Set Up for Success
Summer can be an exciting time for your child. Attending a camp gives them a chance to make new friends and explore new topics of interest, but it can also be a bit daunting. It’s completely normal for your child to have anxiety about going off to camp, and they will likely experience feelings of being homesick. There are, however, several things you can do before they ever step foot out of the house to make sure they have fun and are making the most of their summer.
By Christina Cannon
In the days, weeks, and months before camp, talk to your child about what to expect. It’s also a good idea to occasionally remind them of things they can do to stay healthy and safe, such as drinking plenty of water or not sharing hairbrushes.
Give an excitement boost.
If your child is already excited about camp, that’s great! If not, help boost their enthusiasm by taking them shopping for some fun camp gear. If there’s anything they’re really looking forward to, practice the skills involved so that they’ll have more confidence when the day comes.
Provide some assurance.
Let your child know how proud you are that they are attending camp. Keep it lighthearted, and highlight all the ways camp can be great by sharing fun stories from when you attended camp. This can go a long way in replacing nervousness with excitement.
Keep things steady at home.
Your child is about to have a lot of new experiences. Now is not the time to change up their routine or redecorate their room. Keep everything as normal as possible before they leave for camp, and allow them to come back to a familiar home by not changing things while they are away.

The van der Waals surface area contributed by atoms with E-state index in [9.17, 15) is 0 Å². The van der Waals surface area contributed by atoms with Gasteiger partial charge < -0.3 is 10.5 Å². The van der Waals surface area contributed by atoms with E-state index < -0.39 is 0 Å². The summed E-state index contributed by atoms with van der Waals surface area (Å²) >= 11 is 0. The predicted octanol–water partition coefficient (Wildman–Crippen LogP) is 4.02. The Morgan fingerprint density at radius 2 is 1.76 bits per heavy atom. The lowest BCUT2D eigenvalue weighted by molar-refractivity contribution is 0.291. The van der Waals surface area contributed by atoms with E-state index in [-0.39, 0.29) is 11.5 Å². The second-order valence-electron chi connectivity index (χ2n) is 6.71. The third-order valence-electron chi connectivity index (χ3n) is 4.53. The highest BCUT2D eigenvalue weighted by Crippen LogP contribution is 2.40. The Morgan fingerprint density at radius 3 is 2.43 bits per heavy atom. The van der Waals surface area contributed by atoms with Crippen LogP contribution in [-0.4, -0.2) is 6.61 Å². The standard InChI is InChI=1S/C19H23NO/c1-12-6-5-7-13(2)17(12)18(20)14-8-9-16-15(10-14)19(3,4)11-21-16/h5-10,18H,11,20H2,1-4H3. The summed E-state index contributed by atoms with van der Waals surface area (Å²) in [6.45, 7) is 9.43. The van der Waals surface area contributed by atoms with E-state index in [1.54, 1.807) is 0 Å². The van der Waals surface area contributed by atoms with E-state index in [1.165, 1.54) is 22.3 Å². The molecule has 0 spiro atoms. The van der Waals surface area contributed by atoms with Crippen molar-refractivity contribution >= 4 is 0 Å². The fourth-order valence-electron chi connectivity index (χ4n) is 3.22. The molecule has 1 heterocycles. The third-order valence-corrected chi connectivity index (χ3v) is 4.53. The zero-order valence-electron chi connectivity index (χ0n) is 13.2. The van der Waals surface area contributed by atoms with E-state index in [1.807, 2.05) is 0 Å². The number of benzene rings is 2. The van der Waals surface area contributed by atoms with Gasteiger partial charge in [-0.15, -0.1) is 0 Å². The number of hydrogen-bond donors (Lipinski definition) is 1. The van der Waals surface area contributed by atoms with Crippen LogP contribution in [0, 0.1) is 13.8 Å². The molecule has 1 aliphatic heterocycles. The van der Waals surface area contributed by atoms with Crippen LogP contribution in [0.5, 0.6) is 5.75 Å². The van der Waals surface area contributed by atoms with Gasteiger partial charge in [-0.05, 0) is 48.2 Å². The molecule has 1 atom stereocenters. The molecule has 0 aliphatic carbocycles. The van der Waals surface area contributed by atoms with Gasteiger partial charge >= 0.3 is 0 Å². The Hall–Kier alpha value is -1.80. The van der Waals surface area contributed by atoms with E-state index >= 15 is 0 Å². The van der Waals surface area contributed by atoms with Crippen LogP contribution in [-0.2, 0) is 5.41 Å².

Participate in sleepovers.
If your child seems anxious about spending time away, consider having them stay with family or friends leading up to camp. Being around people they know while being away from you can help them gain some independence while being surrounded with familiar faces.
Know how your child feels.
Take time to periodically talk to your child about what they are most nervous about. Do what you can to address their apprehensions while focusing on what they are most looking forward to, and let them know it’s perfectly normal to feel homesick.
Pack a reminder of home.
Whether it’s a stuffed animal or a family picture, sending a few items to remind your child of home may give them some peace of mind. Stay connected with your child by writing them letters or sending them tasty treats. You can also send them to camp with pre-addressed and stamped envelopes so they can write to you whenever they want.
Offer up familiarity.
Take your child to visit the camp before starting. If they can see the facilities and meet the counselors before their session begins, there’s a chance that it could remove any apprehension your child feels. Signing them up with a friend is another great way to put your child at ease among what is a very new experience for them.
Let your child have a say in which camp they attend.
The more involved in choosing a camp your child is, the more likely they will be to stick it out. Giving them a little bit of ownership in the process will go a long way in how comfortable they are.
Prepare for drop off.
This can easily be the most difficult time of camp for a ton of children. Express your excitement for your child, and don’t linger too long when dropping your child off at camp. Try to use the time away as an opportunity to rest and recharge! HS